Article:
The Virgin Mary appeared in a dream and said just one word to Alphonsus de Orozco (1500-1591): “Write”
Alphonsus de Orozco (1500-1591) experienced a vision of the Virgin Mary in a dream in 1542. She spoke but one word to him: “Write.”
Over the next 50 years this instruction served to make him the most prolific and widely read Spanish spiritual author of his day. Yet his writings were only part of his witness to sanctity.
Alphonsus, or Alonso, was born in the province of Toledo, where his father was governor of the castle of Oropesa. The boy was sent to study at Talavera de la Reina, and afterwards became a choirboy in Toledo cathedral, an experience that inculcated a lifelong love of music.
At 14, Alphonsus went on to study law at Salamanca University in company with his elder brother Francisco. There the experience of hearing the sermons of the Augustinian friar Thomas of Villanova (later Archbishop of Valencia, and canonised in 1658) inspired both young men to enter the Augustinian order. Francisco died in 1522, a devastating blow for Alphonsus, nevertheless he persisted in his vocation. Ordained by Thomas of Villanova in 1527, he began his career as a travelling preacher.
In 1549 he set off on a mission to Mexico, only to be struck down in the Canary Islands by arthritis. Doctors forbad him to continue the voyage.
Subsequently, in 1551, Alphonsus was appointed prior of the Augustinian house at Valladolid. In 1554 he became “royal preacher” and chaplain to the court of Charles V, King of Spain and Holy Roman Emperor, who abdicated in 1555-56. When Philip II, his successor as King of Spain, moved the capital to Madrid in 1561, Alphonsus reluctantly accompanied him.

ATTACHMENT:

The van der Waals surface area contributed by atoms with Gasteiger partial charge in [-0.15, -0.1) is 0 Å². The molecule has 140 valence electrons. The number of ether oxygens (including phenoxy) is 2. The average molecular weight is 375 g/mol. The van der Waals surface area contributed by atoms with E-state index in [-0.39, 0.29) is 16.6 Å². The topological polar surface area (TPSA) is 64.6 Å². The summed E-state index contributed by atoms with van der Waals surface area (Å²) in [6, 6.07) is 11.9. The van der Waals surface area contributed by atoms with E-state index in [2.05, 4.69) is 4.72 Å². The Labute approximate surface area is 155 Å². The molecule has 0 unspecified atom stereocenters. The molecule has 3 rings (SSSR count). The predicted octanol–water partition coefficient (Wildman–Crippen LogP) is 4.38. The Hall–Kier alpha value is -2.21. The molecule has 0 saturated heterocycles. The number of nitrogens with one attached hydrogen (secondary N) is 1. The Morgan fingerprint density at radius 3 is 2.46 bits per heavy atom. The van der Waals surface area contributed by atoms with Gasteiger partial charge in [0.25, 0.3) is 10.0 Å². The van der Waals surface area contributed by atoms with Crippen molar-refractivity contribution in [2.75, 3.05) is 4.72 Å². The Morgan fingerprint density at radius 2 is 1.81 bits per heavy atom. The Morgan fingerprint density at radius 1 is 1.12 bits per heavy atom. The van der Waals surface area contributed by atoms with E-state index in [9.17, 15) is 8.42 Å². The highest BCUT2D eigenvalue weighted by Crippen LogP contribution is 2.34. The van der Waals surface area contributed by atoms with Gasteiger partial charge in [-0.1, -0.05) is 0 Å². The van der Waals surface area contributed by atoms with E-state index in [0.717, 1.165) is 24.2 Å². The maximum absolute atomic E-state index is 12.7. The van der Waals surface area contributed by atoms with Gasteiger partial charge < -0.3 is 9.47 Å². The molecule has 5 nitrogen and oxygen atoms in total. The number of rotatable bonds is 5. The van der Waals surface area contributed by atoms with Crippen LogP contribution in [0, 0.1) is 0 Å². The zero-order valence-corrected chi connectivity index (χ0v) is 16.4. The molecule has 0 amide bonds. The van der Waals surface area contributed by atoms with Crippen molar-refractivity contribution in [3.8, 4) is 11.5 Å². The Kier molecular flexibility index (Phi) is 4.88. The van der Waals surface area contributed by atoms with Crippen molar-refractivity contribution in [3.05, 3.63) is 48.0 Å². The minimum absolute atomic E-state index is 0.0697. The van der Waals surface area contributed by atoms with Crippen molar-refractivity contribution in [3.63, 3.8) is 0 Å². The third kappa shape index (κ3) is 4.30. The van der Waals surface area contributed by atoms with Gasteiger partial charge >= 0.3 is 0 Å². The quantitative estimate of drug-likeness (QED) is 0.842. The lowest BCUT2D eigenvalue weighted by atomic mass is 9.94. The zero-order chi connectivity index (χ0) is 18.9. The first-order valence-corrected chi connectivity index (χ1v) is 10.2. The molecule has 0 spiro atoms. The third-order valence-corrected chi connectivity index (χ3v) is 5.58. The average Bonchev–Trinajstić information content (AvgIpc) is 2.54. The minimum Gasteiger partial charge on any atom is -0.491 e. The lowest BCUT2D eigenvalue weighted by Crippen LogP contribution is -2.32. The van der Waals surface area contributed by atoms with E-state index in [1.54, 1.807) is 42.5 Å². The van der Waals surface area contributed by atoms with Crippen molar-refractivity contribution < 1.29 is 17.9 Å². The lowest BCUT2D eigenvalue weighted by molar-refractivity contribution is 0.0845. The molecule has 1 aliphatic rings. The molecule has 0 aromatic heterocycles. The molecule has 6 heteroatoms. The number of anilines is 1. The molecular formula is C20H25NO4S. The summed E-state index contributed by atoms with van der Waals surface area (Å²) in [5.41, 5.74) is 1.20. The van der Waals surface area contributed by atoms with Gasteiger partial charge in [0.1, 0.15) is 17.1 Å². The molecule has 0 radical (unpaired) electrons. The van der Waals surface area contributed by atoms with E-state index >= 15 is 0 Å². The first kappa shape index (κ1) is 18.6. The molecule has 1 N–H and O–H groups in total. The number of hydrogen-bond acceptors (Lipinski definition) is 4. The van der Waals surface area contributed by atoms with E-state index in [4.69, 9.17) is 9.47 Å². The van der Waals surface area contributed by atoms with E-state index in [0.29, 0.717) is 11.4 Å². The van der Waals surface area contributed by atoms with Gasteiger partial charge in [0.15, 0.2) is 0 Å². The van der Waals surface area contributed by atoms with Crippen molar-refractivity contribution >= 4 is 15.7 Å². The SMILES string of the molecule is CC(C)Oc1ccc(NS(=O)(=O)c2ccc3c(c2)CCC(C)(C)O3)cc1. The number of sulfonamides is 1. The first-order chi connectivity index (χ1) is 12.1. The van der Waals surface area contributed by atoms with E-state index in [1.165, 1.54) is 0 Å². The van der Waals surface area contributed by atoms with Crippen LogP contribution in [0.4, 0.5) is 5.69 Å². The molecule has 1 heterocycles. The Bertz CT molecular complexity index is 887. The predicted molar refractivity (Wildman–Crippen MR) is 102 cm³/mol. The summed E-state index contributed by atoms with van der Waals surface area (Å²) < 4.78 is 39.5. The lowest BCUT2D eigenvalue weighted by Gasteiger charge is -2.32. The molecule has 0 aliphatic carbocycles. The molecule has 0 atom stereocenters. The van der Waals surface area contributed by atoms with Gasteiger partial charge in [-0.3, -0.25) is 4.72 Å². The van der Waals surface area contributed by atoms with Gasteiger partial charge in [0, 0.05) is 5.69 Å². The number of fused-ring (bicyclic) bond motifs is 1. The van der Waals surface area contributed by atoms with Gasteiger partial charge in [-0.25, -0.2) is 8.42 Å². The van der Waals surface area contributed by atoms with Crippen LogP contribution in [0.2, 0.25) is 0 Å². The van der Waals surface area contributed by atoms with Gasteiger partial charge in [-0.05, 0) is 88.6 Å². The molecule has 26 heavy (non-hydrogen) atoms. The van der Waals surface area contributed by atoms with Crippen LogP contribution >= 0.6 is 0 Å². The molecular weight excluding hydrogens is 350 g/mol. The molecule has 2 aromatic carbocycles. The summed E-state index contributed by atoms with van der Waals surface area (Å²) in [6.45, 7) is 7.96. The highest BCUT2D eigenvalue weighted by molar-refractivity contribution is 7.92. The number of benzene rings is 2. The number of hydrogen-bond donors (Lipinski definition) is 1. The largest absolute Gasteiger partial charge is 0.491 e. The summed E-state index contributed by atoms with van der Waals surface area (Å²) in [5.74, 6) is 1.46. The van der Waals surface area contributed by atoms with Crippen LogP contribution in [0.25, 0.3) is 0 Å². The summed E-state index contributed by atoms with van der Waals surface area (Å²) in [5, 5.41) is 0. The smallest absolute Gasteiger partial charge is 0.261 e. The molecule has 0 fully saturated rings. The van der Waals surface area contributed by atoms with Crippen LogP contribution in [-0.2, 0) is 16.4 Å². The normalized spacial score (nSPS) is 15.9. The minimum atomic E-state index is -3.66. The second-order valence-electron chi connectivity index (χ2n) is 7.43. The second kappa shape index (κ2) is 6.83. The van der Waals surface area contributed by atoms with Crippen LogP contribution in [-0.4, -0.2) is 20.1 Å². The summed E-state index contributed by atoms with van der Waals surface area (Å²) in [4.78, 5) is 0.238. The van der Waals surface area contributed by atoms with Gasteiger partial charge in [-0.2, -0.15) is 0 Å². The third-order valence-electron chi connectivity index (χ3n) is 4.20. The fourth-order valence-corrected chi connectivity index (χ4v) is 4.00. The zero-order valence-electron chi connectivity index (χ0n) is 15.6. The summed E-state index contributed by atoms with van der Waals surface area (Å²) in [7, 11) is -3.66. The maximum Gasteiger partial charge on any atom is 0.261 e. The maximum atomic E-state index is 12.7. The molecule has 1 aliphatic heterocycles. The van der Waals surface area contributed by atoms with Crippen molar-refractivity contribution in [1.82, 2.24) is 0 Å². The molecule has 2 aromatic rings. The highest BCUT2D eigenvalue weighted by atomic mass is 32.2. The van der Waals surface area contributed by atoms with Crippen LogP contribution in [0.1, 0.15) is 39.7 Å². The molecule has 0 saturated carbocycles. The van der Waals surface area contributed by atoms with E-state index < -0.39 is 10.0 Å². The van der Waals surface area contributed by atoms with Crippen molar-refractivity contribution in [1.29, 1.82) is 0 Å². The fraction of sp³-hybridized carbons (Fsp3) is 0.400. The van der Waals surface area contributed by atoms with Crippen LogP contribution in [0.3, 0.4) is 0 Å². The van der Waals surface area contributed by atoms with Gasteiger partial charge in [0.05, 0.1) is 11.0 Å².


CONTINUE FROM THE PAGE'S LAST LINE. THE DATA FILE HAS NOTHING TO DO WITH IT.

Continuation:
He insisted, though, on living in the utmost austerity at the monastery of San Felipe el Real. Notwithstanding his duties at court, he continued to minister to all classes, paying particular attention to the poor and sick.
Deeply devoted to his order, he founded three convents for contemplative Augustinian nuns and a college for the education of potential friars.
Somehow – perhaps because he slept only three hours a night – Alphonsus was able to combine this strenuous existence with the prolific composition of spiritual works. These included Rule for a Christian Life (1542), Garden of Prayer and the Mount of Contemplation (1544), Spiritual Treasury (1551), The Art of Loving God and Neighbour (1567), and The Book of the Gentleness of God (1576).
At 80, Alphonsus asked to be relieved of his duties at court, but could not be spared. In his last illness, he continued to say Mass daily, remarking with delicious understatement that “God does no harm to anybody.”
His death was followed by massive demonstrations of grief and reverence in Madrid, where the population went on a hunt for relics. Yet Alphonsus was not canonised until 2002.